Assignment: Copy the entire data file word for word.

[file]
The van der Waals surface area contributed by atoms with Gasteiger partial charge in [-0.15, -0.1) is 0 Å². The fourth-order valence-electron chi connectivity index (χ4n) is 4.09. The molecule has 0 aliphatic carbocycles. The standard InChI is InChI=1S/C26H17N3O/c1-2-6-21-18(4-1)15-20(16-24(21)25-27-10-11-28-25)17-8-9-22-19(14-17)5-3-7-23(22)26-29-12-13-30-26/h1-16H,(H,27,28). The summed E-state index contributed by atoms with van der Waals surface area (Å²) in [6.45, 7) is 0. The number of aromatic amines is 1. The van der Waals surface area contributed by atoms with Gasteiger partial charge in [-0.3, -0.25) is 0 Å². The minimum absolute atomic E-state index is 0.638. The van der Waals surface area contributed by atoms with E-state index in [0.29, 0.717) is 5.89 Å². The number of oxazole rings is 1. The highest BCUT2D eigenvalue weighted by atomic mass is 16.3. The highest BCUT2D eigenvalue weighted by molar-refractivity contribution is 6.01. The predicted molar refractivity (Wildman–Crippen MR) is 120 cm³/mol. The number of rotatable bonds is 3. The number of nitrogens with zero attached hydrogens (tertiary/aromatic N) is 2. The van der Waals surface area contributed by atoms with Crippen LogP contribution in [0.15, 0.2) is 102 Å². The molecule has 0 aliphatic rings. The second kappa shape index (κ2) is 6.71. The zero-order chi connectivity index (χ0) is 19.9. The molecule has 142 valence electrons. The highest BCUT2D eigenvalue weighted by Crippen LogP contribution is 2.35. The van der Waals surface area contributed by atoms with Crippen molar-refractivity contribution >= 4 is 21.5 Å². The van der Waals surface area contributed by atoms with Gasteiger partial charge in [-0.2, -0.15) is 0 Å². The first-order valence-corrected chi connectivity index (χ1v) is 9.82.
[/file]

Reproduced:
The van der Waals surface area contributed by atoms with Gasteiger partial charge in [-0.15, -0.1) is 0 Å². The fourth-order valence-electron chi connectivity index (χ4n) is 4.09. The molecule has 0 aliphatic carbocycles. The standard InChI is InChI=1S/C26H17N3O/c1-2-6-21-18(4-1)15-20(16-24(21)25-27-10-11-28-25)17-8-9-22-19(14-17)5-3-7-23(22)26-29-12-13-30-26/h1-16H,(H,27,28). The summed E-state index contributed by atoms with van der Waals surface area (Å²) in [6.45, 7) is 0. The number of aromatic amines is 1. The van der Waals surface area contributed by atoms with Gasteiger partial charge in [-0.3, -0.25) is 0 Å². The minimum absolute atomic E-state index is 0.638. The van der Waals surface area contributed by atoms with E-state index in [0.29, 0.717) is 5.89 Å². The number of oxazole rings is 1. The highest BCUT2D eigenvalue weighted by atomic mass is 16.3. The highest BCUT2D eigenvalue weighted by molar-refractivity contribution is 6.01. The predicted molar refractivity (Wildman–Crippen MR) is 120 cm³/mol. The number of rotatable bonds is 3. The number of nitrogens with zero attached hydrogens (tertiary/aromatic N) is 2. The van der Waals surface area contributed by atoms with Crippen LogP contribution in [0.15, 0.2) is 102 Å². The molecule has 0 aliphatic rings. The second kappa shape index (κ2) is 6.71. The zero-order chi connectivity index (χ0) is 19.9. The molecule has 142 valence electrons. The highest BCUT2D eigenvalue weighted by Crippen LogP contribution is 2.35. The van der Waals surface area contributed by atoms with Crippen molar-refractivity contribution >= 4 is 21.5 Å². The van der Waals surface area contributed by atoms with Gasteiger partial charge in [-0.2, -0.15) is 0 Å². The first-order valence-corrected chi connectivity index (χ1v) is 9.82.